I’m getting all nostalgic as I look back on the last 10 years of my life serving at The Falls Church Anglican. One of the privileges of being here has been serving my pastor, John Yates. John is a godly man, a good pastor, and has taught me a lot. He took a big risk in hiring me with very little experience and giving me a large amount of freedom and grace. I sure have needed that grace! And I sure have appreciated the freedom.
The relationship between the pastor and the worship leader (or organist, or choir director, or music minister, or all of the above) is notoriously tricky. Today, I want to offer a few lessons I’ve learned over the last decade on how to serve your pastor well and to make this tricky relationship a bit less … well … tricky.
12 Ways to Serve Your Pastor Well
Don’t go around him.
The phrase “it’s better to ask for forgiveness than to ask for permission” should never enter your mind when thinking about how to serve your pastor. It’s always, always, always better to ask for his permission. Always.
Don’t go against him.
Serve your pastor with support, help and encouragement. If you disagree with him, then have a conversation with him and ask him questions. He’d be much happier having a conversation and answering your questions/concerns then dealing with your flat-out opposition.
Don’t surprise him.
It took me seven and a half years to realize that my pastor didn’t like being surprised on Sunday mornings. Duh. Now I email/talk with him every week about what songs I’m planning. Ninety-nine percent of the time, he says, “That’s great.” One percent of the time, he says, “I’d rather you not … .” And avoiding that 1 percent chance of surprising him has made my life much more enjoyable (and probably his too).
Don’t be high-maintenance.
Your pastor has enough high-maintence people in his congregation. Don’t join their ranks. Do your job well, faithfully, humbly and trustworthily, and your pastor will love you.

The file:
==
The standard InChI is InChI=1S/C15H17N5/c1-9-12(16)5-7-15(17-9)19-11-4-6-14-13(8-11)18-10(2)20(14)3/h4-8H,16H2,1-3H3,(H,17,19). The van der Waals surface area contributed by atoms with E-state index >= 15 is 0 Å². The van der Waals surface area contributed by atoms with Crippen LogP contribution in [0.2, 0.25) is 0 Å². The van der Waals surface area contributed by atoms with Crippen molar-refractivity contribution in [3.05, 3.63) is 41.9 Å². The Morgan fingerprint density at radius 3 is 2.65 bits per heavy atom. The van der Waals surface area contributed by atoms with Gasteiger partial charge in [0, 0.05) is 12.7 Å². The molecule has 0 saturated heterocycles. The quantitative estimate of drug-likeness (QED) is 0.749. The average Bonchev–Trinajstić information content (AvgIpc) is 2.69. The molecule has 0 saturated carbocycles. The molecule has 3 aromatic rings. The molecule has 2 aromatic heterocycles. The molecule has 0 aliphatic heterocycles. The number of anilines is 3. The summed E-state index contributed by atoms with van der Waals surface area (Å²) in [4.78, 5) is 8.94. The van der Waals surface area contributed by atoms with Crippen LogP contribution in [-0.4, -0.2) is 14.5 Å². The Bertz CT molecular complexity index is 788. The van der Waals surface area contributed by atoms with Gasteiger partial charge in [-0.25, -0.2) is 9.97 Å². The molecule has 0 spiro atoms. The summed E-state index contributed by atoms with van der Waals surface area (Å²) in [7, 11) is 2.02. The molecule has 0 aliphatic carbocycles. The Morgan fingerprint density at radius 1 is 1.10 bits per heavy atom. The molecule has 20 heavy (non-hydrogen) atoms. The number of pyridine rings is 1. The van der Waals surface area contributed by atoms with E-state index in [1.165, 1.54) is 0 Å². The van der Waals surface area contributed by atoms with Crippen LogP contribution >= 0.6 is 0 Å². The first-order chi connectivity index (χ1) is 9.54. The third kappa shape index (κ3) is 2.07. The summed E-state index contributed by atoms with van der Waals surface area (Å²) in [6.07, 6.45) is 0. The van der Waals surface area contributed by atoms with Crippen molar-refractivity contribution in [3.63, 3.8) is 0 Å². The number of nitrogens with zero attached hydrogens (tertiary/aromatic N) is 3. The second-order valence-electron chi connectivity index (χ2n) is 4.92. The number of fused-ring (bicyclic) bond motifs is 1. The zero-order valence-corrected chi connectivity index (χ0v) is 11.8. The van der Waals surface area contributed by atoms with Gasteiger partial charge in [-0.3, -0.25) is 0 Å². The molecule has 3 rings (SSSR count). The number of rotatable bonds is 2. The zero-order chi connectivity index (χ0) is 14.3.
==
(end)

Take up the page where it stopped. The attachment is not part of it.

Don’t go outside your parameters.
Step 1: Ask and learn what your parameters are. Step 2: Stay inside those parameters. That’s your safety zone, and the protection of your pastor might not extend outside of that zone.
Initiate things inside those parameters.
Step 3: Be an initiator. If you know your parameters and you know where you have your pastor’s support, then just get on with initiating stuff. He’ll be delighted to see you taking charge and will be grateful for your energy.
Help him preach his message.
Take the time to find out what he’s preaching on, and do your best to support the preaching of the Word by what songs you pick. A worship leader who ignores his pastor will most likely be ignored by his pastor.
Run your ministry in such a way that gets people involved.
Your pastor hears from people all the time who aren’t happy because they “can’t get plugged in.” Plug people in. Have them to your house. Have worship team dinners. Build community. It’s good for the church, and it’s good for the pastor to see you getting people involved. He’ll be grateful.
It will be hard for your pastor to trust you with more responsibility if you can’t keep things organized.
Keep track of the history.
What times were the Christmas services last year? What about the year before? What did we do about communion on Pentecost last year? These sorts of questions come up in meetings, and if you can answer them, you’ll show that you’re valuable in more ways than just leading music.
Do your part as well as you can.
Prepare, rehearse and lead worship on Sunday mornings in such a way that helps people see and savor Jesus Christ. Work on your transitions and prayers. Help make Sunday morning a well-run, well-led and well-received gathering.
Pray for him.
A worship leader who prays for his or her pastor is a worship leader who wants the best for his or her church. A church is best served by unified leadership. So, pursue unity with your pastor, and pursue it prayerfully, and your worship leadership will be all the more effective.